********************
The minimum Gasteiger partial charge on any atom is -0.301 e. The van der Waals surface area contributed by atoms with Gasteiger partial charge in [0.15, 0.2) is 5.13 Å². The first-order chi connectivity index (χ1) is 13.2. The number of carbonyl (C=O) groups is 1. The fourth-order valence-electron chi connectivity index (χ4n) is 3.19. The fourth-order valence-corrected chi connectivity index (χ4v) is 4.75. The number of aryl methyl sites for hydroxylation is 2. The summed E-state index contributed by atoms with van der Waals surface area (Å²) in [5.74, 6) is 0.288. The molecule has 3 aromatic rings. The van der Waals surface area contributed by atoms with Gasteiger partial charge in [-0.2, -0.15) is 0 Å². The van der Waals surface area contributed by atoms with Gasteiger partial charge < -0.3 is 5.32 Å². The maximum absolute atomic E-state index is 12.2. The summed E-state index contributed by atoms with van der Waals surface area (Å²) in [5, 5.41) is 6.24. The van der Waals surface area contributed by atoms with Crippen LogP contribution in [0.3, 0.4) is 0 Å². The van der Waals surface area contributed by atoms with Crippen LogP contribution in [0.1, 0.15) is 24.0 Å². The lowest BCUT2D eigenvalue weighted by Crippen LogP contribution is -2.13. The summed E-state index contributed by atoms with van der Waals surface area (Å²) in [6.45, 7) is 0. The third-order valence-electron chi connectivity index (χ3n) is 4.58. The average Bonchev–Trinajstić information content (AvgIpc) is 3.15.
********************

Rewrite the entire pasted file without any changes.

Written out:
The minimum Gasteiger partial charge on any atom is -0.301 e. The van der Waals surface area contributed by atoms with Gasteiger partial charge in [0.15, 0.2) is 5.13 Å². The first-order chi connectivity index (χ1) is 13.2. The number of carbonyl (C=O) groups is 1. The fourth-order valence-electron chi connectivity index (χ4n) is 3.19. The fourth-order valence-corrected chi connectivity index (χ4v) is 4.75. The number of aryl methyl sites for hydroxylation is 2. The summed E-state index contributed by atoms with van der Waals surface area (Å²) in [5.74, 6) is 0.288. The molecule has 3 aromatic rings. The van der Waals surface area contributed by atoms with Gasteiger partial charge in [-0.2, -0.15) is 0 Å². The van der Waals surface area contributed by atoms with Gasteiger partial charge < -0.3 is 5.32 Å². The maximum absolute atomic E-state index is 12.2. The summed E-state index contributed by atoms with van der Waals surface area (Å²) in [5, 5.41) is 6.24. The van der Waals surface area contributed by atoms with Crippen LogP contribution in [0.3, 0.4) is 0 Å². The van der Waals surface area contributed by atoms with Crippen LogP contribution in [0.1, 0.15) is 24.0 Å². The lowest BCUT2D eigenvalue weighted by Crippen LogP contribution is -2.13. The summed E-state index contributed by atoms with van der Waals surface area (Å²) in [6.45, 7) is 0. The third-order valence-electron chi connectivity index (χ3n) is 4.58. The average Bonchev–Trinajstić information content (AvgIpc) is 3.15.